Tickborne bacteria identified in ticks from Texas
(HealthDay)—About 23 percent of ticks from Texas carry bacterial DNA from at least one of the following: Rickettsia, Borrelia, and Ehrlichia spp., according to a report published online Jan. 13 in the U.S. Centers for Disease Control and Prevention's Emerging Infectious Diseases.
Elizabeth A. Mitchell, from the University of North Texas Health Science Center in Fort Worth, and colleagues describe the presence and distribution of tickborne bacteria and their vectors in Texas. They screened ticks collected from humans during 2008 to 2014 for Rickettsia, Borrelia, and Ehrlichia spp.
The researchers identified 13 tick species and screened DNA from each specimen. The most common species were Amblyomma americanum (55.7 percent), followed by Dermacentor variabilis and Rhipicephalus sanguineus (15.0 and 13.0 percent, respectively). About 23.3 percent of the ticks originating in Texas tested positive for Rickettsia, Borrelia, and Ehrlichia DNA. Most of these bacteria belonged to spotted fever group rickettsiae (SFGR). The most common tick species found to carry an SFGR agent was Amblyomma americanum.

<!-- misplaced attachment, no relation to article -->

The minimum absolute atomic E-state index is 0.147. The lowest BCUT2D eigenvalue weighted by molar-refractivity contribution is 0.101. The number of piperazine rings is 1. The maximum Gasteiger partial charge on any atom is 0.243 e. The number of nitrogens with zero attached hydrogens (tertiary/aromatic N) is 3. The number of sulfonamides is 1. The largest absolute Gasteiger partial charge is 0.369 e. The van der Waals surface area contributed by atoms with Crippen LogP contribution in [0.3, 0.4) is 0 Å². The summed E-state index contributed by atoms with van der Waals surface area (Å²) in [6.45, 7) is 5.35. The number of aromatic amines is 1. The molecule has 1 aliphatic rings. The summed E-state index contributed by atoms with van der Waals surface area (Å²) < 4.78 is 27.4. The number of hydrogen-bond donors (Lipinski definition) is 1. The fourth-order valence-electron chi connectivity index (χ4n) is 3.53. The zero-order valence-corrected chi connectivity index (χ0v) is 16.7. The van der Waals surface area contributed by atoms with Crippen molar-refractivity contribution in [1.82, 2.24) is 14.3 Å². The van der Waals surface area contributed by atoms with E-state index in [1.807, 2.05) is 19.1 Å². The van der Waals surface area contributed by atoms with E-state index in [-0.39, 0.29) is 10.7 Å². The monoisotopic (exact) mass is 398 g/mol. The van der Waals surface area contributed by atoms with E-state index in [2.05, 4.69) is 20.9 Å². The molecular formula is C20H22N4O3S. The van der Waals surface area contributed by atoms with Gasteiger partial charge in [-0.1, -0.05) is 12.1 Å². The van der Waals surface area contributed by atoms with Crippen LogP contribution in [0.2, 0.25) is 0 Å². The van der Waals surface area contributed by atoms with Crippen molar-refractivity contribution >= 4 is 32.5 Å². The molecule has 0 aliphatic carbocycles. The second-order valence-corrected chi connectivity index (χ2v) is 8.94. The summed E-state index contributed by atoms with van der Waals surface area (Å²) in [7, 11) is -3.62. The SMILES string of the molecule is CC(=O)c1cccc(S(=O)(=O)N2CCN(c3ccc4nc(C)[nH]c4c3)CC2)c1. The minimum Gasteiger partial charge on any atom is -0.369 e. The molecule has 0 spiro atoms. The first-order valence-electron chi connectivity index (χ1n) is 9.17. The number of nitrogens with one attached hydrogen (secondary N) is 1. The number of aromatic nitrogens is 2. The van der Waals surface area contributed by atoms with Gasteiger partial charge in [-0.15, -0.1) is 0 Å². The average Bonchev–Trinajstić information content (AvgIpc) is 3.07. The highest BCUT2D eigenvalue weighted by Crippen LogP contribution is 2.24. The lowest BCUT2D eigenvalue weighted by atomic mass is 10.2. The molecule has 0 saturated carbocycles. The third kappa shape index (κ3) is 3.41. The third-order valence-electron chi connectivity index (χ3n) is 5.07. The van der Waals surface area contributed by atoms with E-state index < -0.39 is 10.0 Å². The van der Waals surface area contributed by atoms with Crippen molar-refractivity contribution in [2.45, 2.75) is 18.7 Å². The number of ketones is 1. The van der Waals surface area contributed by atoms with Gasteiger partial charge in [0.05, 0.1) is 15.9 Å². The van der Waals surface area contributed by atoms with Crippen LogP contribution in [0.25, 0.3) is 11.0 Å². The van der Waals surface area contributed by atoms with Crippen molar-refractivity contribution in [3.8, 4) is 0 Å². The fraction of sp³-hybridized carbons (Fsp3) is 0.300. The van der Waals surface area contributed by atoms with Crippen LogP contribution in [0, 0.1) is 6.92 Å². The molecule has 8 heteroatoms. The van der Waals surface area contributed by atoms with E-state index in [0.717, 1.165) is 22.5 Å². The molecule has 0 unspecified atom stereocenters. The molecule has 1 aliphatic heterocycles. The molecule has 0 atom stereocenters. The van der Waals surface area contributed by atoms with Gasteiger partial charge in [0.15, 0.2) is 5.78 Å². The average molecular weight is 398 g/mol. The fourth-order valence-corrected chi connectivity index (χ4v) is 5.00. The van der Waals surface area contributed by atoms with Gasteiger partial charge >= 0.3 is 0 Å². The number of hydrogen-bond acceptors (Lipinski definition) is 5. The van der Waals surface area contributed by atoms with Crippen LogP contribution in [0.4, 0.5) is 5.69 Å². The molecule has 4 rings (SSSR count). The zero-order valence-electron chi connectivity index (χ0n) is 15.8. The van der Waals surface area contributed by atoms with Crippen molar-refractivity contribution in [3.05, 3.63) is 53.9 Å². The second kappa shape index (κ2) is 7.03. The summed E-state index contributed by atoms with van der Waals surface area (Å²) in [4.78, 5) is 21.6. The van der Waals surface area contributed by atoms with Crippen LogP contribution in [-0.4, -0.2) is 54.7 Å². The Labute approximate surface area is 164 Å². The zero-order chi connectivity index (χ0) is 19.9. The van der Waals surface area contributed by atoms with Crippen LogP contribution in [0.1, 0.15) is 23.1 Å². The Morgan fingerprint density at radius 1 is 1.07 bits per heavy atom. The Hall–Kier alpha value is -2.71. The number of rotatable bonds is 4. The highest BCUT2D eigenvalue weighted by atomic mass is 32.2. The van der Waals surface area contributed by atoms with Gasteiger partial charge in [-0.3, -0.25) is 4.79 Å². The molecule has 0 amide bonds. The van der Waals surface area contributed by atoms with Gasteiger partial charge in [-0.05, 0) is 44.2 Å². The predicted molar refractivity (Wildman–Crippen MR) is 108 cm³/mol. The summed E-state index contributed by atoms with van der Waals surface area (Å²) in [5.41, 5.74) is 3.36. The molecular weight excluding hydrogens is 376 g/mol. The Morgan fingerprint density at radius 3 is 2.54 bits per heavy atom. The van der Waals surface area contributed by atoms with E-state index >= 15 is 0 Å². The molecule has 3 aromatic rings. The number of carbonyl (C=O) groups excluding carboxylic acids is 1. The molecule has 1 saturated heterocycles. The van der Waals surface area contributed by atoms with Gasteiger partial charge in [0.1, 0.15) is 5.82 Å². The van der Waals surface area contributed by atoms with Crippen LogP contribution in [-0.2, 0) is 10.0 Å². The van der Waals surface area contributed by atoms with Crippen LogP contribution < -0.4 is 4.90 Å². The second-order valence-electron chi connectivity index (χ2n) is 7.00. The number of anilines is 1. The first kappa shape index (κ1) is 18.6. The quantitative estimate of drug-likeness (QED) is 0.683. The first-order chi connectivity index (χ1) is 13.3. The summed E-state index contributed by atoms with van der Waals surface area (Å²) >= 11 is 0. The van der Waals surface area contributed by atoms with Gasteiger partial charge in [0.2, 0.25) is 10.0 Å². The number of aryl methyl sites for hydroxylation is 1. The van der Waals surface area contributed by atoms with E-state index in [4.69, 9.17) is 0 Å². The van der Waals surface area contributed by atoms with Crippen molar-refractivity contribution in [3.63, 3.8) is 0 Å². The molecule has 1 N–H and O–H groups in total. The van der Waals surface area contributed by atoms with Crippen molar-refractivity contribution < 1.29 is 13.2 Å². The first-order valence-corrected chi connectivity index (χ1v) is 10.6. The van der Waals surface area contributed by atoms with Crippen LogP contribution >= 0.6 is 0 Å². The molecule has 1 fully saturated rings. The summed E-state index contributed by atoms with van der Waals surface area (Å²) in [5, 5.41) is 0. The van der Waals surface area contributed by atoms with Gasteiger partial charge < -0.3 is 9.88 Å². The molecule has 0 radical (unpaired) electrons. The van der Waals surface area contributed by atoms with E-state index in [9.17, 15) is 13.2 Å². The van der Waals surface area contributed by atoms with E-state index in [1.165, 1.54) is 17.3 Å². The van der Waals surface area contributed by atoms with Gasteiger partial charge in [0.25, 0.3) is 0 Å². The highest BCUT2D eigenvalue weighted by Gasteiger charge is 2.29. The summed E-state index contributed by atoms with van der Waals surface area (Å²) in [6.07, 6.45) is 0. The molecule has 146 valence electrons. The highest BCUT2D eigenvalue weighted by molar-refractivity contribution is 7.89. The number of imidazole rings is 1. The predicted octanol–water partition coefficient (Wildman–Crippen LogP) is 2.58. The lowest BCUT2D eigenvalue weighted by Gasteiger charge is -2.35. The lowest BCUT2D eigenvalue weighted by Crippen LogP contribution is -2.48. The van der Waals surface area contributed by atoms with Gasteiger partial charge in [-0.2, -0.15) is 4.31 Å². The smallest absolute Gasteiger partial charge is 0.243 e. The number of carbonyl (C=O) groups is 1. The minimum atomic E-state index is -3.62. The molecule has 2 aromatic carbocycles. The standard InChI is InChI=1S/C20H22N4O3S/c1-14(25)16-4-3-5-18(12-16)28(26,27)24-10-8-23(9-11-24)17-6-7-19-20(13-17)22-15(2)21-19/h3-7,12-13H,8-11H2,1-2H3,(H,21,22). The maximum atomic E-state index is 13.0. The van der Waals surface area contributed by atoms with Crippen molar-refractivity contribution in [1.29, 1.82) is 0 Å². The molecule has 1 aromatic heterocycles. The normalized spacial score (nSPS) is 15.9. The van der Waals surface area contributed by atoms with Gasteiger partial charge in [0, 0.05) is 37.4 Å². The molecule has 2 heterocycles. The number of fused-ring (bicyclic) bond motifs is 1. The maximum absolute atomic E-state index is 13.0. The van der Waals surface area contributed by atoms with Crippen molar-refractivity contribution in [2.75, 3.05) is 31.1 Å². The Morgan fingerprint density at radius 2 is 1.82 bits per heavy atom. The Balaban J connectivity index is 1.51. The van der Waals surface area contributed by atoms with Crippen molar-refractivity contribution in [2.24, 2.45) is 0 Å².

"Our findings underscore the importance of better characterization and continued surveillance of the frequency and distribution of tick species and the bacterial agents they carry," the authors write. "Continued monitoring in low-risk areas provides data regarding the presence of potential emerging pathogens and vectors not yet commonly identified, which could pose unidentified threats to public health."
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